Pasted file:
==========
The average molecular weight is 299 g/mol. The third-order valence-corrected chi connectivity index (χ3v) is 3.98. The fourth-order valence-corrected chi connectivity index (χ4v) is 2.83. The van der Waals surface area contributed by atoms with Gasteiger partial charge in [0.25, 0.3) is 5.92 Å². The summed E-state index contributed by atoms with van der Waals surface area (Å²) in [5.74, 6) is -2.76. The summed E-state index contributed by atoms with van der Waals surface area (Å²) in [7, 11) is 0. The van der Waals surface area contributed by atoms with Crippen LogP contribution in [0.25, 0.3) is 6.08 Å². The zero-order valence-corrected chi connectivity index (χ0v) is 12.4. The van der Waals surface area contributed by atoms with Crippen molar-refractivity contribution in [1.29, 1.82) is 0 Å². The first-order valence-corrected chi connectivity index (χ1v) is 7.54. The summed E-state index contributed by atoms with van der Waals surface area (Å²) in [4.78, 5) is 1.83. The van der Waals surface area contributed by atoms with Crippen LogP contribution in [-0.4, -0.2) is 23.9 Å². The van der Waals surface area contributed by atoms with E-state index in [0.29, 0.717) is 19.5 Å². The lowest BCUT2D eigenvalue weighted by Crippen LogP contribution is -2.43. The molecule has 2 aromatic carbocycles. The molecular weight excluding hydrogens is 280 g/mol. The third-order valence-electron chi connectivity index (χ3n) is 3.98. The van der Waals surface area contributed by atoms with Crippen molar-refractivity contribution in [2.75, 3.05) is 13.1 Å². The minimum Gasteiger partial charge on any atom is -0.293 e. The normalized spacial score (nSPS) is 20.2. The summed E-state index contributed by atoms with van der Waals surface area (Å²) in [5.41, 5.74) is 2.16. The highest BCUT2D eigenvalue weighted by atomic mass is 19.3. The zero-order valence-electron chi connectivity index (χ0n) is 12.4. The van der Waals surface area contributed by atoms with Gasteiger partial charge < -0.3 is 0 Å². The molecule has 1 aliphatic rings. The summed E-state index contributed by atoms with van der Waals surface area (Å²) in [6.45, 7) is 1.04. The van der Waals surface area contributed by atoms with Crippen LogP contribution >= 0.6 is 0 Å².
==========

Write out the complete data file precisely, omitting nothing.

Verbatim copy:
The average molecular weight is 299 g/mol. The third-order valence-corrected chi connectivity index (χ3v) is 3.98. The fourth-order valence-corrected chi connectivity index (χ4v) is 2.83. The van der Waals surface area contributed by atoms with Gasteiger partial charge in [0.25, 0.3) is 5.92 Å². The summed E-state index contributed by atoms with van der Waals surface area (Å²) in [5.74, 6) is -2.76. The summed E-state index contributed by atoms with van der Waals surface area (Å²) in [7, 11) is 0. The van der Waals surface area contributed by atoms with Crippen LogP contribution in [0.25, 0.3) is 6.08 Å². The zero-order valence-corrected chi connectivity index (χ0v) is 12.4. The van der Waals surface area contributed by atoms with Crippen molar-refractivity contribution in [1.29, 1.82) is 0 Å². The first-order valence-corrected chi connectivity index (χ1v) is 7.54. The summed E-state index contributed by atoms with van der Waals surface area (Å²) in [4.78, 5) is 1.83. The van der Waals surface area contributed by atoms with Crippen LogP contribution in [-0.4, -0.2) is 23.9 Å². The van der Waals surface area contributed by atoms with E-state index in [0.29, 0.717) is 19.5 Å². The lowest BCUT2D eigenvalue weighted by Crippen LogP contribution is -2.43. The molecule has 2 aromatic carbocycles. The molecular weight excluding hydrogens is 280 g/mol. The third-order valence-electron chi connectivity index (χ3n) is 3.98. The van der Waals surface area contributed by atoms with Crippen molar-refractivity contribution in [2.75, 3.05) is 13.1 Å². The minimum Gasteiger partial charge on any atom is -0.293 e. The normalized spacial score (nSPS) is 20.2. The summed E-state index contributed by atoms with van der Waals surface area (Å²) in [5.41, 5.74) is 2.16. The highest BCUT2D eigenvalue weighted by atomic mass is 19.3. The zero-order valence-electron chi connectivity index (χ0n) is 12.4. The van der Waals surface area contributed by atoms with Gasteiger partial charge < -0.3 is 0 Å². The molecule has 1 aliphatic rings. The summed E-state index contributed by atoms with van der Waals surface area (Å²) in [6.45, 7) is 1.04. The van der Waals surface area contributed by atoms with Crippen LogP contribution >= 0.6 is 0 Å².